There is no doubt that the emerging technology of 3D printing is changing the world, not the least of which is its ability to bring the ability to manufacture things to the masses. There are a myriad of 3D printing websites that have digital designs of objects that one can download, modify, and then use. Indeed, according to a piece on Pocket Lint, one does not even have to have a 3D printer to access the technology. One can use any number of sites, such as Shapeways, i.Materialise, Sculpteo, or Ponoko to print up an object and have it delivered to ones doorstep.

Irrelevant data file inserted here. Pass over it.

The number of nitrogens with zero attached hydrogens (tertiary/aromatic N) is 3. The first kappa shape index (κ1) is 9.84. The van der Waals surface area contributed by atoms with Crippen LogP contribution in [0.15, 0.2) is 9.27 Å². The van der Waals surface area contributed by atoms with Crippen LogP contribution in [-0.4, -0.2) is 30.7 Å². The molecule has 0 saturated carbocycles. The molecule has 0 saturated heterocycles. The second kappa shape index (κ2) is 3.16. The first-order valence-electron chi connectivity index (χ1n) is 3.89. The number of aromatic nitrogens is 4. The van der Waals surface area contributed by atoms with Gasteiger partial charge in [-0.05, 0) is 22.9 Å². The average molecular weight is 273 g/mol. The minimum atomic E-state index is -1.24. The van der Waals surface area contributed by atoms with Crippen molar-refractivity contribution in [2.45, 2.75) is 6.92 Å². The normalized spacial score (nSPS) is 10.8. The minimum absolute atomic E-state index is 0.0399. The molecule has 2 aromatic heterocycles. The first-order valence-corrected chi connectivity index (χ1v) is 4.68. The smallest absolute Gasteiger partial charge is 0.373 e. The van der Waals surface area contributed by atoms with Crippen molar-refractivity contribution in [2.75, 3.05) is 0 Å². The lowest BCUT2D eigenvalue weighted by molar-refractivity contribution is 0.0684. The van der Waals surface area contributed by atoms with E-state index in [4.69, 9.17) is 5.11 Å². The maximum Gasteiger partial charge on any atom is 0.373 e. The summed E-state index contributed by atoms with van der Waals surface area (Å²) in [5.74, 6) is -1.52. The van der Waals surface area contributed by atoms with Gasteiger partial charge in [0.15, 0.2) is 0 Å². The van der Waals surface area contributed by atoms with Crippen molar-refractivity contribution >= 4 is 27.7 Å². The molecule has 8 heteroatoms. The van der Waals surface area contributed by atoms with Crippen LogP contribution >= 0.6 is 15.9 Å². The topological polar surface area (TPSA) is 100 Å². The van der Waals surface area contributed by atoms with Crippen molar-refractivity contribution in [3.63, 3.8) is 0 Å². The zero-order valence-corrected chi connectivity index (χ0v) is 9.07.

However, according to Lexology the unregulated nature of 3D printing and the ease it provides to make almost anything has legal implications. The same technology that makes it easy to create things also makes it easy to commit patent infringement. All the money spent creating a new product, such as a medical device or a part for an engine, can be for naught if just anyone can create the same object in a home or office 3D printer. Companies that have patented products are now going to have to find ways to patent their digital designs as well.
More importantly, the government is going to have to revise patent law to make it easier to locate and take down infringing digital files. 3D printing is going to be a boon in so many ways, but it is also likely to be a headache for people who are eager to protect intellectual property.